I find myself in an usual business at a very unusual time.
After spending years working with technology leaders in telecommunications, software and security, I wanted to explore the expanding role of social networks in our everyday online worlds. So I went looking for opportunities in this new “cool” space. Not so easy given my decidedly lack of “coolness” (I haven’t seen “20 something” in a few decades). Yet nonetheless, in a sheer stroke of great luck and timing, I recently landed at Paltalk — the leader in social networking, about 4 months ago.
I settled in to learn about this space. I wanted to understand how can our networks provide us with the kind of verified information that our real world networks provide us all the time? How do we integrate the collective power of the Twitters and Facebooks and UTube’s into our everyday online activities? What’s the best way to stay transparent in our social networks, yet remain safe to prying digital eyes?
As all these new concepts were rolling around in my head in those first early weeks at Paltalk, the economic floor began to give way and everything changed. Day after day the bad news was rolling in – first the financial sector, then the business sector. The speed of the financial decline is breathtaking. And the awful ride is not over yet.
But business at Paltalk is good. In fact, just today, Jonathan Blum wrote an article entitled; A surprising winner in the downturn: consumer video conferencing, and Paltalk is the primary beneficiary of this trend. In fact, we seem to be the only highly profitable and financially healthy company in the social networking space.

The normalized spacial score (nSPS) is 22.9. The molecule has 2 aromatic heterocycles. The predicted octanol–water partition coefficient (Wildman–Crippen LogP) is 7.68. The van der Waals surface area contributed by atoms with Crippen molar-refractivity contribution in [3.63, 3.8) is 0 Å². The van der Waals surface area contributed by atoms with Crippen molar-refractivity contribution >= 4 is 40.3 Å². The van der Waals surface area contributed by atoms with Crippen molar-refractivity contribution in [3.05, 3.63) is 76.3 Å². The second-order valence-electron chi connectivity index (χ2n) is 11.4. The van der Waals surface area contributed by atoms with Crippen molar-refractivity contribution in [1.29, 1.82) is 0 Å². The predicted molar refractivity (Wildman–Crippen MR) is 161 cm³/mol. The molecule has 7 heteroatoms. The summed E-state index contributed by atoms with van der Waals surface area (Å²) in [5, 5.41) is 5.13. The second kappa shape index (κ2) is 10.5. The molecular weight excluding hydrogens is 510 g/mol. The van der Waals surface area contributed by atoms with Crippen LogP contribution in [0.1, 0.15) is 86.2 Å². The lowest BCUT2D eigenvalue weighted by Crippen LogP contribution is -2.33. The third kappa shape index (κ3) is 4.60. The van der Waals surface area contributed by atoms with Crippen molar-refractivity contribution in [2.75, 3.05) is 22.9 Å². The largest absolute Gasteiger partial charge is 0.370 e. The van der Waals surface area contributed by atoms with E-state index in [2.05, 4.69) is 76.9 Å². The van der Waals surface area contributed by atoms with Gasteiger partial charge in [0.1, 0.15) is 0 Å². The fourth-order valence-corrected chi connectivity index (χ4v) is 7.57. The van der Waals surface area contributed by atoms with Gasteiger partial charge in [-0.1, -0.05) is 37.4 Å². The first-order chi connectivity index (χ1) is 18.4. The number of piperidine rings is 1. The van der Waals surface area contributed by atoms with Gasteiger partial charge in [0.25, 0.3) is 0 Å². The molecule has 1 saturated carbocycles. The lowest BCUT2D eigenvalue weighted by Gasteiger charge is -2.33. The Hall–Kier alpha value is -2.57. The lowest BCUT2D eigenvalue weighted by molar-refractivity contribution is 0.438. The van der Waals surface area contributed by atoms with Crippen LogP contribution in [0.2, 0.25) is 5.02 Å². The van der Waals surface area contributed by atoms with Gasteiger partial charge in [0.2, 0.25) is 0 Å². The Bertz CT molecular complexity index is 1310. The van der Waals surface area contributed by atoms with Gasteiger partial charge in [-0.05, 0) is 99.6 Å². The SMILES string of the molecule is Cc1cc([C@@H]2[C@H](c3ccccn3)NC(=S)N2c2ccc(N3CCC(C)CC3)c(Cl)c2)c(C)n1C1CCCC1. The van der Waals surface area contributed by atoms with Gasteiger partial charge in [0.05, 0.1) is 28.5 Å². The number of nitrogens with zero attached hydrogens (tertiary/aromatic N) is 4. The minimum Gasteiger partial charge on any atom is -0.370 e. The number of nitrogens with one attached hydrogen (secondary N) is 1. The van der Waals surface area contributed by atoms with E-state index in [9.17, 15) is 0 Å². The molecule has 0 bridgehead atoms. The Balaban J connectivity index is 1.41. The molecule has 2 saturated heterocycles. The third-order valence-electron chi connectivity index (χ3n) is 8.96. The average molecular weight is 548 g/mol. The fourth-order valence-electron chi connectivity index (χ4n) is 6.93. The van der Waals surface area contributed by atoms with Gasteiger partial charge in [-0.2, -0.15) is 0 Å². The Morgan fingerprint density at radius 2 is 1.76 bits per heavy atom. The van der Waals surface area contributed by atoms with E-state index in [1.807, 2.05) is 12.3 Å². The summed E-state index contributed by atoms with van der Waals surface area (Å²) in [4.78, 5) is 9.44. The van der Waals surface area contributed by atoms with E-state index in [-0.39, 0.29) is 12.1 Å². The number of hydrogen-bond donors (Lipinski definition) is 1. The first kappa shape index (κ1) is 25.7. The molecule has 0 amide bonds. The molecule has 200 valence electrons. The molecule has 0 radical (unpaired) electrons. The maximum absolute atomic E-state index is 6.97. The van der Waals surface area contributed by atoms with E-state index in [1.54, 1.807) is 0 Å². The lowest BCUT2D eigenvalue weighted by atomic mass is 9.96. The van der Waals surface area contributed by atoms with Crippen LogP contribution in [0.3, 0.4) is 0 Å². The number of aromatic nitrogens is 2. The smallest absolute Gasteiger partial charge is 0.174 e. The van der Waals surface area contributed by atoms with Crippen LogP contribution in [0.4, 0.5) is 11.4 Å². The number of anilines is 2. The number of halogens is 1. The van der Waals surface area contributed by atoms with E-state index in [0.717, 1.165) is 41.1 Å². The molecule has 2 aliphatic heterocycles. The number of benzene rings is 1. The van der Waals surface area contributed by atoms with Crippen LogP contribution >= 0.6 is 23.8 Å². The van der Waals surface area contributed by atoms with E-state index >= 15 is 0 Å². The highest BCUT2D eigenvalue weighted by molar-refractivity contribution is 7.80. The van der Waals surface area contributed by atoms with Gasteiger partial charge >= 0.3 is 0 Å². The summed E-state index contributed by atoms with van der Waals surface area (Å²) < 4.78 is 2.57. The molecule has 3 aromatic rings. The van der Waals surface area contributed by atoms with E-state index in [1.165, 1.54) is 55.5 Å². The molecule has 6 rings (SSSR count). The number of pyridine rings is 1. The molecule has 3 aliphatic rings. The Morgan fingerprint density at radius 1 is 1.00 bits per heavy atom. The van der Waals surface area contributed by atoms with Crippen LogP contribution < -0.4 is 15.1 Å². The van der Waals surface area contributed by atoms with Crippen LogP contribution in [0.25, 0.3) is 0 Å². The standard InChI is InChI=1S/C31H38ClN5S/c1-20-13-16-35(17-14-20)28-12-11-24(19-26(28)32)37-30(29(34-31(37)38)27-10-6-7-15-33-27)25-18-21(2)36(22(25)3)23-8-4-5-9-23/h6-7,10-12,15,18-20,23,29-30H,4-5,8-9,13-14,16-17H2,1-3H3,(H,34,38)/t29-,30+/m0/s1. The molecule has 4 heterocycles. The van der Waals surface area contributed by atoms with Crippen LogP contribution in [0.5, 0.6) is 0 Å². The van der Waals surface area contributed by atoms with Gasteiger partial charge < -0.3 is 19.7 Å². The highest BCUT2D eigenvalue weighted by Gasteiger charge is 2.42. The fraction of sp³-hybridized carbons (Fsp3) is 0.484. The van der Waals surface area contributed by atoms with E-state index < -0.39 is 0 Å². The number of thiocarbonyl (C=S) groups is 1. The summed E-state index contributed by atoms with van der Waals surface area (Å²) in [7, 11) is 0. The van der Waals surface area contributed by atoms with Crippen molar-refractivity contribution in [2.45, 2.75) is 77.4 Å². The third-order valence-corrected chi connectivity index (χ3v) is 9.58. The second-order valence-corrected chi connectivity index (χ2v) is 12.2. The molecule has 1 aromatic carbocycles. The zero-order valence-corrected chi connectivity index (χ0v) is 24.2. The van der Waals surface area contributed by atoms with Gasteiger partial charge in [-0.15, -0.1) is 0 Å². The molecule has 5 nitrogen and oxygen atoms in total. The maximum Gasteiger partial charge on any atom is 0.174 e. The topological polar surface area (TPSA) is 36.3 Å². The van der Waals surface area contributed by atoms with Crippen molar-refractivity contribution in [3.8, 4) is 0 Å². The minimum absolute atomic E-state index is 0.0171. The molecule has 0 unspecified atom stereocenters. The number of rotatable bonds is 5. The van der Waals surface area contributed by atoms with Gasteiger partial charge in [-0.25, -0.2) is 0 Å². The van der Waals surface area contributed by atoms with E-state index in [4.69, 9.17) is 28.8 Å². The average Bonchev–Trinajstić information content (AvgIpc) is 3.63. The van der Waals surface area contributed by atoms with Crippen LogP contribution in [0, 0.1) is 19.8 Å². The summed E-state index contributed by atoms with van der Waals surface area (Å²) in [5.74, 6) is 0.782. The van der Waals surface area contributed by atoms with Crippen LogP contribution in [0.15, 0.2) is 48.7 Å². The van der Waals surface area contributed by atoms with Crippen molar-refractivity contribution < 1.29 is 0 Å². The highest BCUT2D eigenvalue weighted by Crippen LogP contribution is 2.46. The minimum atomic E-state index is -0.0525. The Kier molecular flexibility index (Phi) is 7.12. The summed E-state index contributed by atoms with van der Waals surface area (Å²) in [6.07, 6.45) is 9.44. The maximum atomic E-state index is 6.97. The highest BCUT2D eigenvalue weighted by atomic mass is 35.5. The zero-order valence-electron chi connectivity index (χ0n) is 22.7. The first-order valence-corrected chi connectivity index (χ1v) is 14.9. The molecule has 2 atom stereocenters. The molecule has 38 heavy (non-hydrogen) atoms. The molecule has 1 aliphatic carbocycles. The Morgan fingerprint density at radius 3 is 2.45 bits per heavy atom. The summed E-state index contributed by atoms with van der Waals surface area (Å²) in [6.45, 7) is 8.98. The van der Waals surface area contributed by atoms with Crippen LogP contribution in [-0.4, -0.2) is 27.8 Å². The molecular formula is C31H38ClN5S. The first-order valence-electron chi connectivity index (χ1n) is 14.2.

Why you ask? I’ll share our secret – but be warned – it is a radical idea.
Our secret is that we spent 10 long hard years developing serious technology to deliver a well designed rich media, interactive real time communications platform. And then we did not just give it all away for free (though some of our best features like SuperIM are totally free). We reserved our highest quality video and audio technology for subscribers and subscriptions makes up the vast majority of our revenue. Unlike our competitors, we did not build a business model around ad revenue that, in hindsight, never materialized. Nope, we banked on people willing to pay for great quality. Gee – what a concept.
And now as I see an eerie déjà vu of tech bust of 2001 (only bigger), I wonder why we did we not learn our lesson? What’s the point of a just cool company like Twitter with no real business model beyond a vague allusion to some monetization strategy in the future.
The point is that “Cool” has no currency – I don’t care what the cool bloggers and reporters and VC’s think. Making money is cool today.
That’s the point!